Experts really can’t stress enough how stress (you see what we did there?) contributes nothing good to anybody’s well being. But apart from knowing full well that ‘stress is bad’, ‘stress is a pain’, and ‘you should avoid stress at all costs’, do you even know why? Or more accurately, exactly how does stress affect various aspects of your health? Let us count the ways.

Your Immune System

Stress stimulates the nervous system, which is a good thing because it helps your body ward off infections and heal injury. However, these benefits count for naught if you are stressed much too often. This is because chronic stress will do the exact opposite and actually compromise your immune system, making you more susceptible to opportunistic viral diseases and infections. Not only that, it also hampers healing. It would, therefore, take a longer period of time to recover from illnesses when you are under stress.

Your Muscular System

You might notice that your muscles immediately tense up when faced with a stressful situation, and subsequently relax when the stressor goes away. Being under chronic stress, however, means that your muscles are consistently tightened up and have no chance to relax. Perpetually tense muscles would then cause a multitude of other ailments, such as headaches and body pain.

Your Cardiovascular and Respiratory System

As a response to stress, you will find yourself breathing faster in order to distribute blood and oxygen faster throughout your body. This also makes your heart pump faster, so it can achieve just that. Chronic stress means that your heart will be constantly working this hard for a prolonged period of time, which would raise your risks of hypertension, stroke, and other heart and blood vessel problems.

Your Central Nervous System

In a nutshell, your central nervous system tells your body what to do in any given situation and makes it happen by marshaling the necessary resources to do the job. It is also in charge of your body’s “fight and flight” response to most stressors. Normally, all systems go back to their normal working order when the perceived stressor is gone. With frequent stress, however, this doesn’t happen, so the body suffers for it. This normally leads to headaches, insomnia, anxiety, irritability, and depression, to name just a few. Subsequently, this could also cause negative behaviors like overeating, drug or alcohol abuse, and many more.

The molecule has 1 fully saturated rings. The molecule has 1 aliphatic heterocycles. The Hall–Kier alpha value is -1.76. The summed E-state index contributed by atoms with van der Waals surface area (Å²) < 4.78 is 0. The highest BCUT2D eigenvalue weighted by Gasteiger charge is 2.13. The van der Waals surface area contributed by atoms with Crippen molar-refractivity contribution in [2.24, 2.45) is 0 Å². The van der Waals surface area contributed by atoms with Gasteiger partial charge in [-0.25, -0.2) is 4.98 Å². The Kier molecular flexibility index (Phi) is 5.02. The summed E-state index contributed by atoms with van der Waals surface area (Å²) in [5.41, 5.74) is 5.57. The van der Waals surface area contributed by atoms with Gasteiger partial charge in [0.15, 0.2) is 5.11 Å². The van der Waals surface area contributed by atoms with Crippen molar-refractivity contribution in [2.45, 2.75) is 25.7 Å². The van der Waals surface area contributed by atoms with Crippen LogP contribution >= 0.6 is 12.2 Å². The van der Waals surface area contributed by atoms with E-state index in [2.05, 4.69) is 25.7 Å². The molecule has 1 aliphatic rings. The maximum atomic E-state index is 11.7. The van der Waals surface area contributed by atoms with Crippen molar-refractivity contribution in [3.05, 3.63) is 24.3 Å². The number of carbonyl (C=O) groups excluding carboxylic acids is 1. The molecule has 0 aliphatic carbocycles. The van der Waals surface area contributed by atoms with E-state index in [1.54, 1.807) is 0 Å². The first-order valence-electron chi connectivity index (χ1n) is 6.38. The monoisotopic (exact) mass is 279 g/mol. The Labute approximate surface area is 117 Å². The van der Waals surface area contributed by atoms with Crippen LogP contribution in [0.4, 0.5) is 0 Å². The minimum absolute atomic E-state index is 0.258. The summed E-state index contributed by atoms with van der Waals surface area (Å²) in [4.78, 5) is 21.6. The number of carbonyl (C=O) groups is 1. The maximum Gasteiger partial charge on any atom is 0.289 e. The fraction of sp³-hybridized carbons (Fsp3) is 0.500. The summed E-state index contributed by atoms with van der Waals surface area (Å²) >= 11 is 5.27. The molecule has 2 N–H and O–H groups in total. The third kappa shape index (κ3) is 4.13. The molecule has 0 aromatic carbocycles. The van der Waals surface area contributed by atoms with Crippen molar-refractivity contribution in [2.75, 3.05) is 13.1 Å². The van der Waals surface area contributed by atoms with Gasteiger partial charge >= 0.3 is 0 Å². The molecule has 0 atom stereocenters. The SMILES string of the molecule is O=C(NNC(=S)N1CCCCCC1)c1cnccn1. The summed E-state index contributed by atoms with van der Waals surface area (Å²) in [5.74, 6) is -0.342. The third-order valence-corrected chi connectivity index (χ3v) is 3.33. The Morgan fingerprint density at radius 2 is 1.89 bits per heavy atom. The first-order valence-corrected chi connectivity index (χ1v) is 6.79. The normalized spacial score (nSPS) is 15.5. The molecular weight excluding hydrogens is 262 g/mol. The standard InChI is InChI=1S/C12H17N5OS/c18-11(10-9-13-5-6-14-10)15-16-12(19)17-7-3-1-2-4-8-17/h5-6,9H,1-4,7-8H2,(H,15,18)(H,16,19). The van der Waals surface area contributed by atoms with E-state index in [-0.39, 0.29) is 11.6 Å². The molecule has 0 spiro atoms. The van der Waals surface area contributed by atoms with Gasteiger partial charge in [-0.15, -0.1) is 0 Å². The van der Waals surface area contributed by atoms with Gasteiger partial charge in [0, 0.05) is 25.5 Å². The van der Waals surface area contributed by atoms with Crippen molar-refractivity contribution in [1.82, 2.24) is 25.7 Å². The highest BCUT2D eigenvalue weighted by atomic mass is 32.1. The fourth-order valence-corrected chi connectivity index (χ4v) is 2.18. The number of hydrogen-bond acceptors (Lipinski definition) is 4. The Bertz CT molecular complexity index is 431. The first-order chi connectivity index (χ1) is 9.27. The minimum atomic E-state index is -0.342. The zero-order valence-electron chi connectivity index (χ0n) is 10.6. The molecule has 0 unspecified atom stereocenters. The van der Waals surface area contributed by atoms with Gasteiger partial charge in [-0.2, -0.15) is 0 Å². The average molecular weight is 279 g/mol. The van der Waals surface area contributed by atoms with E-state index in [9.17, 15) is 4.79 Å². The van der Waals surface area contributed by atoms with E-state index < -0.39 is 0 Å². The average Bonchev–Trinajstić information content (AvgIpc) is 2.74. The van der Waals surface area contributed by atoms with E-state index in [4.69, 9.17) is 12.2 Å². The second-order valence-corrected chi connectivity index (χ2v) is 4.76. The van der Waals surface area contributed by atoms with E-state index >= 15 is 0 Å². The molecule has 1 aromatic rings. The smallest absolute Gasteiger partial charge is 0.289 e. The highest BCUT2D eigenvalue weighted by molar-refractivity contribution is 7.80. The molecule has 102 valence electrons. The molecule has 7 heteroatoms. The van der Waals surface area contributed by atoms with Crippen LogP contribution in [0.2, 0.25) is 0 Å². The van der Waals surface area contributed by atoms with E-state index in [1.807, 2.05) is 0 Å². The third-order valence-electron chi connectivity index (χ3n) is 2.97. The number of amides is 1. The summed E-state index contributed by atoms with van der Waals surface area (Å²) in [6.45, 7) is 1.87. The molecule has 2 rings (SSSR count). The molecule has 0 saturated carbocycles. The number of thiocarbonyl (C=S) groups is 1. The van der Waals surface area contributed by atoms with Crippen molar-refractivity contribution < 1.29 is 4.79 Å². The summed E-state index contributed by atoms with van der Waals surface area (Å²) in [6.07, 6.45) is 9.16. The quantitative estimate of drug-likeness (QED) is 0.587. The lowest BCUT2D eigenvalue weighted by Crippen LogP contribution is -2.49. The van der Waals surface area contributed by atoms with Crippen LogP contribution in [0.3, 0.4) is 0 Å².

Your Digestive System

When stressed, extra glucose is produced by the liver to give your body that much-needed boost of energy to cope. With chronic stress, however, the surge of sugar will be constant, and your body may not be able to cope with it. As a result, unused blood sugar is reabsorbed into the body, increasing your risk of type 2 diabetes. Not only that, this upset to your digestive system may also cause ulcers and acid reflux.

Your Reproductive System

Stress is exhausting, there’s no doubt about it. So it only naturally follows that your desire for sex takes a backseat when under chronic stress. Men may notice their testosterone levels dropping, while women may experience irregular menstruation.


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